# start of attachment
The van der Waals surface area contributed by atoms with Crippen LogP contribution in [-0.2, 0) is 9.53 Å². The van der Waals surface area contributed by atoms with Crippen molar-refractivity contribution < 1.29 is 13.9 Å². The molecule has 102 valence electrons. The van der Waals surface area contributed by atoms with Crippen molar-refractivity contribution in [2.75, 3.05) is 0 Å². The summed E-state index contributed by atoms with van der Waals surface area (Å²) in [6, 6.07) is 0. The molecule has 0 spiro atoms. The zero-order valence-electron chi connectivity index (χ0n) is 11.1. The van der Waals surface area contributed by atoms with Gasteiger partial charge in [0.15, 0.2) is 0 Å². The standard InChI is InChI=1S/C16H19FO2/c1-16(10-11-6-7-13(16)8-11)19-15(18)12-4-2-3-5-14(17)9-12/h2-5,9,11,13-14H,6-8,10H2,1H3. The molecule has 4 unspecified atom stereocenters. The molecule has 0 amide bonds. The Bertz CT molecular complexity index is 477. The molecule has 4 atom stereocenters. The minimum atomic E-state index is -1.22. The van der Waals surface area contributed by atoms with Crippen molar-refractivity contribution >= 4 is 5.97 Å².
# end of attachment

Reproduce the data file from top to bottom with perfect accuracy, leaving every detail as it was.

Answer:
The van der Waals surface area contributed by atoms with Crippen LogP contribution in [-0.2, 0) is 9.53 Å². The van der Waals surface area contributed by atoms with Crippen molar-refractivity contribution < 1.29 is 13.9 Å². The molecule has 102 valence electrons. The van der Waals surface area contributed by atoms with Crippen molar-refractivity contribution in [2.75, 3.05) is 0 Å². The summed E-state index contributed by atoms with van der Waals surface area (Å²) in [6, 6.07) is 0. The molecule has 0 spiro atoms. The zero-order valence-electron chi connectivity index (χ0n) is 11.1. The van der Waals surface area contributed by atoms with Gasteiger partial charge in [0.15, 0.2) is 0 Å². The standard InChI is InChI=1S/C16H19FO2/c1-16(10-11-6-7-13(16)8-11)19-15(18)12-4-2-3-5-14(17)9-12/h2-5,9,11,13-14H,6-8,10H2,1H3. The molecule has 4 unspecified atom stereocenters. The molecule has 0 amide bonds. The Bertz CT molecular complexity index is 477. The molecule has 4 atom stereocenters. The minimum atomic E-state index is -1.22. The van der Waals surface area contributed by atoms with Crippen molar-refractivity contribution >= 4 is 5.97 Å².